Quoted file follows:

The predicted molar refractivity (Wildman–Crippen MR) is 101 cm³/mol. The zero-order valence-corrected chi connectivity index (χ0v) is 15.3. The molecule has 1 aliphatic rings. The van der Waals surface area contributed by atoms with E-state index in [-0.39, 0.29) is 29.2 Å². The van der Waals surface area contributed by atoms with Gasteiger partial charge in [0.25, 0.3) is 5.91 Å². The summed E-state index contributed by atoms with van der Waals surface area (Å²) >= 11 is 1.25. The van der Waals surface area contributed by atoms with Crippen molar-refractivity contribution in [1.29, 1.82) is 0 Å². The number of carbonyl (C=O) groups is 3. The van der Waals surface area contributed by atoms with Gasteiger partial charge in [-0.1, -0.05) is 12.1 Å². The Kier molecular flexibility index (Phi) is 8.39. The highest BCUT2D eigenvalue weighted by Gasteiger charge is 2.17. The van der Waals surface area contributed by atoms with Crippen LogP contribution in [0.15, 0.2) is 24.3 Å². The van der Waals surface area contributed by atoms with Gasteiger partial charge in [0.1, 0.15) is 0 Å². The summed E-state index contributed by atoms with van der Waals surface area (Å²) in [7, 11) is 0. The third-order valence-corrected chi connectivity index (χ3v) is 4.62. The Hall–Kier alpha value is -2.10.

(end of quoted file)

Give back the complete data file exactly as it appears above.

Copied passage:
The predicted molar refractivity (Wildman–Crippen MR) is 101 cm³/mol. The zero-order valence-corrected chi connectivity index (χ0v) is 15.3. The molecule has 1 aliphatic rings. The van der Waals surface area contributed by atoms with E-state index in [-0.39, 0.29) is 29.2 Å². The van der Waals surface area contributed by atoms with Gasteiger partial charge in [0.25, 0.3) is 5.91 Å². The summed E-state index contributed by atoms with van der Waals surface area (Å²) >= 11 is 1.25. The van der Waals surface area contributed by atoms with Crippen molar-refractivity contribution in [1.29, 1.82) is 0 Å². The number of carbonyl (C=O) groups is 3. The van der Waals surface area contributed by atoms with Gasteiger partial charge in [-0.1, -0.05) is 12.1 Å². The Kier molecular flexibility index (Phi) is 8.39. The highest BCUT2D eigenvalue weighted by Gasteiger charge is 2.17. The van der Waals surface area contributed by atoms with Crippen LogP contribution in [0.15, 0.2) is 24.3 Å². The van der Waals surface area contributed by atoms with Gasteiger partial charge in [0.1, 0.15) is 0 Å². The summed E-state index contributed by atoms with van der Waals surface area (Å²) in [7, 11) is 0. The third-order valence-corrected chi connectivity index (χ3v) is 4.62. The Hall–Kier alpha value is -2.10.